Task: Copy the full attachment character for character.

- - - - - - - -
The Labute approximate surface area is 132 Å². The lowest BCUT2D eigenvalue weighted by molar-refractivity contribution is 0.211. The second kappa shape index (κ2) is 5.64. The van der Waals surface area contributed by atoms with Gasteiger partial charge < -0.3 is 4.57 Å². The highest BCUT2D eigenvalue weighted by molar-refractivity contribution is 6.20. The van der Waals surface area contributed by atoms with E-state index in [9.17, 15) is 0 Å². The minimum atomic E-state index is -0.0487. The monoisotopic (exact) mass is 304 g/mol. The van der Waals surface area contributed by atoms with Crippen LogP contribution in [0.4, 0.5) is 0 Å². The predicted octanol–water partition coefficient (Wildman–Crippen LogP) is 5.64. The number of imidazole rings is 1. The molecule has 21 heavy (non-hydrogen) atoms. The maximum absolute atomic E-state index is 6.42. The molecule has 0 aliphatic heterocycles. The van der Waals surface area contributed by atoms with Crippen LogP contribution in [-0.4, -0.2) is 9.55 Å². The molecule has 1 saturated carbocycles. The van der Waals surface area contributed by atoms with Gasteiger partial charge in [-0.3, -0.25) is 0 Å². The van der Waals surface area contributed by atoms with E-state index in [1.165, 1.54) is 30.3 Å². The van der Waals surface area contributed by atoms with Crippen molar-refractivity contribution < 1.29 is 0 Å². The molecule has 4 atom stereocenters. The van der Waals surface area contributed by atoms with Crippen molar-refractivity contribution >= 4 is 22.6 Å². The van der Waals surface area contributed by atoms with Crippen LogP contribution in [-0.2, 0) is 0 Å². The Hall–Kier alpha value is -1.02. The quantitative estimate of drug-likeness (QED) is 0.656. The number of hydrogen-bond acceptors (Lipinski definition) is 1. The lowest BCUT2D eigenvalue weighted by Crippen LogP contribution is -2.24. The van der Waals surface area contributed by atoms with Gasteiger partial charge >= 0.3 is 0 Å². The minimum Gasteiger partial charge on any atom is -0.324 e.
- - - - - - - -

The Labute approximate surface area is 132 Å². The lowest BCUT2D eigenvalue weighted by molar-refractivity contribution is 0.211. The second kappa shape index (κ2) is 5.64. The van der Waals surface area contributed by atoms with Gasteiger partial charge < -0.3 is 4.57 Å². The highest BCUT2D eigenvalue weighted by molar-refractivity contribution is 6.20. The van der Waals surface area contributed by atoms with E-state index in [9.17, 15) is 0 Å². The minimum atomic E-state index is -0.0487. The monoisotopic (exact) mass is 304 g/mol. The van der Waals surface area contributed by atoms with Crippen LogP contribution in [0.4, 0.5) is 0 Å². The predicted octanol–water partition coefficient (Wildman–Crippen LogP) is 5.64. The number of imidazole rings is 1. The molecule has 21 heavy (non-hydrogen) atoms. The maximum absolute atomic E-state index is 6.42. The molecule has 0 aliphatic heterocycles. The van der Waals surface area contributed by atoms with Crippen LogP contribution in [-0.4, -0.2) is 9.55 Å². The molecule has 1 saturated carbocycles. The van der Waals surface area contributed by atoms with Gasteiger partial charge in [-0.3, -0.25) is 0 Å². The van der Waals surface area contributed by atoms with E-state index in [1.165, 1.54) is 30.3 Å². The van der Waals surface area contributed by atoms with Crippen molar-refractivity contribution < 1.29 is 0 Å². The molecule has 4 atom stereocenters. The van der Waals surface area contributed by atoms with Crippen molar-refractivity contribution >= 4 is 22.6 Å². The van der Waals surface area contributed by atoms with Crippen LogP contribution in [-0.2, 0) is 0 Å². The Hall–Kier alpha value is -1.02. The quantitative estimate of drug-likeness (QED) is 0.656. The number of hydrogen-bond acceptors (Lipinski definition) is 1. The lowest BCUT2D eigenvalue weighted by Crippen LogP contribution is -2.24. The van der Waals surface area contributed by atoms with Gasteiger partial charge >= 0.3 is 0 Å². The minimum Gasteiger partial charge on any atom is -0.324 e.